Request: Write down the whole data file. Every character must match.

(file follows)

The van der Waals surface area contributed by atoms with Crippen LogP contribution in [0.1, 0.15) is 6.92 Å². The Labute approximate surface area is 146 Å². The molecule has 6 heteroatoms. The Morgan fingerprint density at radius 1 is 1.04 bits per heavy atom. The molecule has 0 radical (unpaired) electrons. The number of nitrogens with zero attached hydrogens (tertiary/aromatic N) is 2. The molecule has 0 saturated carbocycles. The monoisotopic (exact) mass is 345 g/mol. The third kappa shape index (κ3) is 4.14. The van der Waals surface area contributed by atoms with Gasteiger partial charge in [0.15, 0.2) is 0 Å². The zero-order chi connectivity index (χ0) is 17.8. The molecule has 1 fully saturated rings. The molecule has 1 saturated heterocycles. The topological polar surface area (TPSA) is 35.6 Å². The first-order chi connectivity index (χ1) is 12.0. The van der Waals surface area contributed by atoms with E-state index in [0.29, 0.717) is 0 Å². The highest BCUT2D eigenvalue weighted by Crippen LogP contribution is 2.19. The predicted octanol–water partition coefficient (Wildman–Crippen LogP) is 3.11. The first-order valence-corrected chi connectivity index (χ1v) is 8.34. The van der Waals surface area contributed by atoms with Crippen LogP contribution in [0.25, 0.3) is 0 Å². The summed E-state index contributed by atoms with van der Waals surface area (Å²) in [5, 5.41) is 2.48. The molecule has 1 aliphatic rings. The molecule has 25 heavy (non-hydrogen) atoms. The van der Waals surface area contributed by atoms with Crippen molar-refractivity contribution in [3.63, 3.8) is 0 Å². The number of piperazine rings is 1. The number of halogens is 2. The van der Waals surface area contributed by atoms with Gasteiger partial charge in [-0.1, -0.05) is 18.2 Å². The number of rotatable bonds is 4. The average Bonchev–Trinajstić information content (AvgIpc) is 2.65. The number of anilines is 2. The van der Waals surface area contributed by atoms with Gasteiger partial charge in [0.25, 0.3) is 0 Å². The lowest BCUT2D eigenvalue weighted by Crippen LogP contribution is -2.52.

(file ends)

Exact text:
The van der Waals surface area contributed by atoms with Crippen LogP contribution in [0.1, 0.15) is 6.92 Å². The Labute approximate surface area is 146 Å². The molecule has 6 heteroatoms. The Morgan fingerprint density at radius 1 is 1.04 bits per heavy atom. The molecule has 0 radical (unpaired) electrons. The number of nitrogens with zero attached hydrogens (tertiary/aromatic N) is 2. The molecule has 0 saturated carbocycles. The monoisotopic (exact) mass is 345 g/mol. The third kappa shape index (κ3) is 4.14. The van der Waals surface area contributed by atoms with Gasteiger partial charge in [0.15, 0.2) is 0 Å². The zero-order chi connectivity index (χ0) is 17.8. The molecule has 1 fully saturated rings. The molecule has 1 saturated heterocycles. The topological polar surface area (TPSA) is 35.6 Å². The first-order chi connectivity index (χ1) is 12.0. The van der Waals surface area contributed by atoms with E-state index in [0.29, 0.717) is 0 Å². The highest BCUT2D eigenvalue weighted by Crippen LogP contribution is 2.19. The predicted octanol–water partition coefficient (Wildman–Crippen LogP) is 3.11. The first-order valence-corrected chi connectivity index (χ1v) is 8.34. The van der Waals surface area contributed by atoms with Crippen LogP contribution in [0.25, 0.3) is 0 Å². The summed E-state index contributed by atoms with van der Waals surface area (Å²) in [5, 5.41) is 2.48. The molecule has 1 aliphatic rings. The molecule has 25 heavy (non-hydrogen) atoms. The van der Waals surface area contributed by atoms with Crippen molar-refractivity contribution in [3.63, 3.8) is 0 Å². The number of piperazine rings is 1. The number of halogens is 2. The van der Waals surface area contributed by atoms with Gasteiger partial charge in [-0.1, -0.05) is 18.2 Å². The number of rotatable bonds is 4. The average Bonchev–Trinajstić information content (AvgIpc) is 2.65. The number of anilines is 2. The van der Waals surface area contributed by atoms with Gasteiger partial charge in [0.25, 0.3) is 0 Å². The lowest BCUT2D eigenvalue weighted by Crippen LogP contribution is -2.52.